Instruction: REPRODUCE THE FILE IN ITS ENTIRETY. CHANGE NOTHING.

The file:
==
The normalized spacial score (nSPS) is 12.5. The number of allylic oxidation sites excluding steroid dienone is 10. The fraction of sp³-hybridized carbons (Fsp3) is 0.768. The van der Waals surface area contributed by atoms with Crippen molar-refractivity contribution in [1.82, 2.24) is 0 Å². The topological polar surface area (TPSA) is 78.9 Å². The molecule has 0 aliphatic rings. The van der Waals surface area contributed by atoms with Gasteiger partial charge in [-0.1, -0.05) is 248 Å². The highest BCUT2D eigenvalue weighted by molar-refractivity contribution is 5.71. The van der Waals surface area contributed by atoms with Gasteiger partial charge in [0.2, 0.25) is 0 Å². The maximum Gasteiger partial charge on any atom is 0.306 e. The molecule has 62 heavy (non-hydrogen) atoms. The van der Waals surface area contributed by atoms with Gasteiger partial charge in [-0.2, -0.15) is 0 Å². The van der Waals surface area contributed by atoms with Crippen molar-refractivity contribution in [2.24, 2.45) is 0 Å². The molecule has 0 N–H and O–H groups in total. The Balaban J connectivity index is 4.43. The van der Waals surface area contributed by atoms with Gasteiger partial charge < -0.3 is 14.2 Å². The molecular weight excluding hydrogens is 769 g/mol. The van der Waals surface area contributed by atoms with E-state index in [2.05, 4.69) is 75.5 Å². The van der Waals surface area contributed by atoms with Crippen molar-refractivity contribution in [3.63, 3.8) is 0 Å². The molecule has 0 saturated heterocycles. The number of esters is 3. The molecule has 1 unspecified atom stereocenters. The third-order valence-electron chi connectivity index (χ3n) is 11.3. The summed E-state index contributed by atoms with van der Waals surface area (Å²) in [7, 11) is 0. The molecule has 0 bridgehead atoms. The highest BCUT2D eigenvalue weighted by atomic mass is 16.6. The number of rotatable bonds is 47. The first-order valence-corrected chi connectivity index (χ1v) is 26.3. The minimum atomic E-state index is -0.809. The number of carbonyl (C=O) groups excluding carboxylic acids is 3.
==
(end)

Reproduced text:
The normalized spacial score (nSPS) is 12.5. The number of allylic oxidation sites excluding steroid dienone is 10. The fraction of sp³-hybridized carbons (Fsp3) is 0.768. The van der Waals surface area contributed by atoms with Crippen molar-refractivity contribution in [1.82, 2.24) is 0 Å². The topological polar surface area (TPSA) is 78.9 Å². The molecule has 0 aliphatic rings. The van der Waals surface area contributed by atoms with Gasteiger partial charge in [-0.1, -0.05) is 248 Å². The highest BCUT2D eigenvalue weighted by molar-refractivity contribution is 5.71. The van der Waals surface area contributed by atoms with Gasteiger partial charge in [0.2, 0.25) is 0 Å². The maximum Gasteiger partial charge on any atom is 0.306 e. The molecule has 62 heavy (non-hydrogen) atoms. The van der Waals surface area contributed by atoms with Gasteiger partial charge in [-0.2, -0.15) is 0 Å². The van der Waals surface area contributed by atoms with Crippen molar-refractivity contribution in [2.24, 2.45) is 0 Å². The molecule has 0 N–H and O–H groups in total. The Balaban J connectivity index is 4.43. The van der Waals surface area contributed by atoms with Gasteiger partial charge < -0.3 is 14.2 Å². The molecular weight excluding hydrogens is 769 g/mol. The van der Waals surface area contributed by atoms with E-state index in [2.05, 4.69) is 75.5 Å². The van der Waals surface area contributed by atoms with Crippen molar-refractivity contribution in [3.63, 3.8) is 0 Å². The molecule has 0 saturated heterocycles. The number of esters is 3. The molecule has 1 unspecified atom stereocenters. The third-order valence-electron chi connectivity index (χ3n) is 11.3. The summed E-state index contributed by atoms with van der Waals surface area (Å²) in [7, 11) is 0. The molecule has 0 bridgehead atoms. The highest BCUT2D eigenvalue weighted by atomic mass is 16.6. The number of rotatable bonds is 47. The first-order valence-corrected chi connectivity index (χ1v) is 26.3. The minimum atomic E-state index is -0.809. The number of carbonyl (C=O) groups excluding carboxylic acids is 3.